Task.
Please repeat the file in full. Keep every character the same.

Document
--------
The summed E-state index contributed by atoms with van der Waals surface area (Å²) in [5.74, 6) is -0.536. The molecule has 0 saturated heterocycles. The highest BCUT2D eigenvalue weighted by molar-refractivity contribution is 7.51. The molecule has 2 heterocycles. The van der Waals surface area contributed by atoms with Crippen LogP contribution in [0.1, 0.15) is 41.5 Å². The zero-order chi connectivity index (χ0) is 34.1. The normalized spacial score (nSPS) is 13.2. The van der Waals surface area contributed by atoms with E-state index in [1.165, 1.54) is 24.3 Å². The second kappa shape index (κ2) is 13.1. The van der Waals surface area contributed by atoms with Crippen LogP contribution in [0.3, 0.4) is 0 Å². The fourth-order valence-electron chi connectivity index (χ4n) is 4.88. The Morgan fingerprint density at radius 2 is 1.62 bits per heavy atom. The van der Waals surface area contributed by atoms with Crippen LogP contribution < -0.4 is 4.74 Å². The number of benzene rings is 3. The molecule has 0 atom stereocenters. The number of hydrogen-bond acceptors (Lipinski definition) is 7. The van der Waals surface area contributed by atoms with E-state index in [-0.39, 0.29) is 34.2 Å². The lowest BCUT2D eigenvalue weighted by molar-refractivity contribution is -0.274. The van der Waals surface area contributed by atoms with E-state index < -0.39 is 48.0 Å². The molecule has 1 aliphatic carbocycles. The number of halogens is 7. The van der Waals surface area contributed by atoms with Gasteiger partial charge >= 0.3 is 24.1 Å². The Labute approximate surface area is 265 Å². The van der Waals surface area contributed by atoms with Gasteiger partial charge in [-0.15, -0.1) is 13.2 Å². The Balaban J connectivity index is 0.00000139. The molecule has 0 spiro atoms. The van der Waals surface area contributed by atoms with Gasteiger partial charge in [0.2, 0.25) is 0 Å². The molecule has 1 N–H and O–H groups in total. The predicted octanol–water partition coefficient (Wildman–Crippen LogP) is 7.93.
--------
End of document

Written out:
The summed E-state index contributed by atoms with van der Waals surface area (Å²) in [5.74, 6) is -0.536. The molecule has 0 saturated heterocycles. The highest BCUT2D eigenvalue weighted by molar-refractivity contribution is 7.51. The molecule has 2 heterocycles. The van der Waals surface area contributed by atoms with Crippen LogP contribution in [0.1, 0.15) is 41.5 Å². The zero-order chi connectivity index (χ0) is 34.1. The normalized spacial score (nSPS) is 13.2. The van der Waals surface area contributed by atoms with E-state index in [1.165, 1.54) is 24.3 Å². The second kappa shape index (κ2) is 13.1. The van der Waals surface area contributed by atoms with Crippen LogP contribution in [0.3, 0.4) is 0 Å². The fourth-order valence-electron chi connectivity index (χ4n) is 4.88. The Morgan fingerprint density at radius 2 is 1.62 bits per heavy atom. The van der Waals surface area contributed by atoms with Crippen LogP contribution < -0.4 is 4.74 Å². The number of benzene rings is 3. The molecule has 0 atom stereocenters. The number of hydrogen-bond acceptors (Lipinski definition) is 7. The van der Waals surface area contributed by atoms with E-state index in [-0.39, 0.29) is 34.2 Å². The lowest BCUT2D eigenvalue weighted by molar-refractivity contribution is -0.274. The van der Waals surface area contributed by atoms with E-state index < -0.39 is 48.0 Å². The molecule has 1 aliphatic carbocycles. The number of halogens is 7. The van der Waals surface area contributed by atoms with Gasteiger partial charge >= 0.3 is 24.1 Å². The Labute approximate surface area is 265 Å². The van der Waals surface area contributed by atoms with Gasteiger partial charge in [-0.15, -0.1) is 13.2 Å². The Balaban J connectivity index is 0.00000139. The molecule has 0 spiro atoms. The van der Waals surface area contributed by atoms with Gasteiger partial charge in [0.2, 0.25) is 0 Å². The molecule has 1 N–H and O–H groups in total. The predicted octanol–water partition coefficient (Wildman–Crippen LogP) is 7.93.